Here’s the third of a four-part report on “10 Principles of Equipment Design for Low-moisture Foods.”


Principle 6. No Niches.

All parts of the equipment shall be free of niches such as  pits, cracks, corrosion, crevices, recesses, open seams, gaps, lap seams, protruding ledges, inside threads, bolt rivets or dead ends. All welds must be continuous and should be ground and polished smooth.

This principle means just what it says: food processing equipment should not have harborage points. Not only should equipment be evaluated to ensure that the original welding by the manufacturer is continuous and niche-free, but processors also should take care when modifying equipment in the plant environment. Often equipment is modified by the processor to make it fit into a room or to make it consistent with other designs or product lines existing in the plant, and during such modification activities, care must be taken to ensure that a hollow framework might be penetrated creating a microbial growth niche.

Principle 7. Sanitary Operational Performance.

During normal operations, the equipment must perform so it does not contribute to unsanitary conditions or the harborage and growth of bacteria.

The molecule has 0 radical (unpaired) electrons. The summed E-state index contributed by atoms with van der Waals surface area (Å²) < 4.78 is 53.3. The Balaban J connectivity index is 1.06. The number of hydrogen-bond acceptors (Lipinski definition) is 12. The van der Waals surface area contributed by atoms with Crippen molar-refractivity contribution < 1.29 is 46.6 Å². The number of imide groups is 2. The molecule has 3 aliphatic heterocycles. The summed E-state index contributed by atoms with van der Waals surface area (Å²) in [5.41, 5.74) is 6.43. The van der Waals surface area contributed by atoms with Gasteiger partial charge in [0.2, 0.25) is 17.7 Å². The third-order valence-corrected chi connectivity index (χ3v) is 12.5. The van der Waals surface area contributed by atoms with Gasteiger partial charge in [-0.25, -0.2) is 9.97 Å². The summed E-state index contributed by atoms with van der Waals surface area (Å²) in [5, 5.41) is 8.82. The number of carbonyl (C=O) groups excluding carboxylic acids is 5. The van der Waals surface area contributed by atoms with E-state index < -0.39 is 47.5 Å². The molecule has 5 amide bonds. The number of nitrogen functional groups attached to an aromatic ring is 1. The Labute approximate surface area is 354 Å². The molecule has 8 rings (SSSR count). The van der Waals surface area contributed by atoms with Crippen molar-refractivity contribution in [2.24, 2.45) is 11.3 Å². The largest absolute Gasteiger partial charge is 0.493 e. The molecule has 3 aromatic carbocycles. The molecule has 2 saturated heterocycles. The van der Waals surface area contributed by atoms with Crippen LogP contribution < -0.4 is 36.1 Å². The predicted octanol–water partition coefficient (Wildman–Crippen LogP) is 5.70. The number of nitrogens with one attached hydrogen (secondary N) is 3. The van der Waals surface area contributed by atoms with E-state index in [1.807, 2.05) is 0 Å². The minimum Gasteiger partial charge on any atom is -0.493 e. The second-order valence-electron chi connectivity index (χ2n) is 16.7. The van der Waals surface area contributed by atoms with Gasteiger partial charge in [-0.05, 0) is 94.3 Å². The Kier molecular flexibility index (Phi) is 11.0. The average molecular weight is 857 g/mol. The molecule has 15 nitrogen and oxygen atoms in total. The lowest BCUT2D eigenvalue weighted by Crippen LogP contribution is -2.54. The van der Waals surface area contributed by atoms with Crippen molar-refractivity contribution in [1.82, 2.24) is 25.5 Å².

This principle is linked to Principle 4. A processor doesn’t want anything on the production line that is going to cause microbial counts to increase throughout the course of the day. During operation, you want to minimize moisture and product buildup in all product zones. In today’s world, processors want to optimize production runs while at the same time meeting quality and food safety parameters, and meeting regulatory requirements. This is where sanitary operational performance becomes important. For example, if the processor operates in a wet environment, it is likely that moisture would be continually available for to nurture the growth of microbial counts on the conveyors. Designing the conveyor or other equipment parts to minimize product and moisture buildup would allow the production run to be maximized, while minimizing any potential for a quality defect.

7.1. Hygienic Design of Maintenance Enclosures.

Human/machine interfaces such as push buttons, valve handles, switches and touch screens, must be designed to ensure product and other residues (including liquid) do not penetrate or accumulate in or on the enclosure or interface.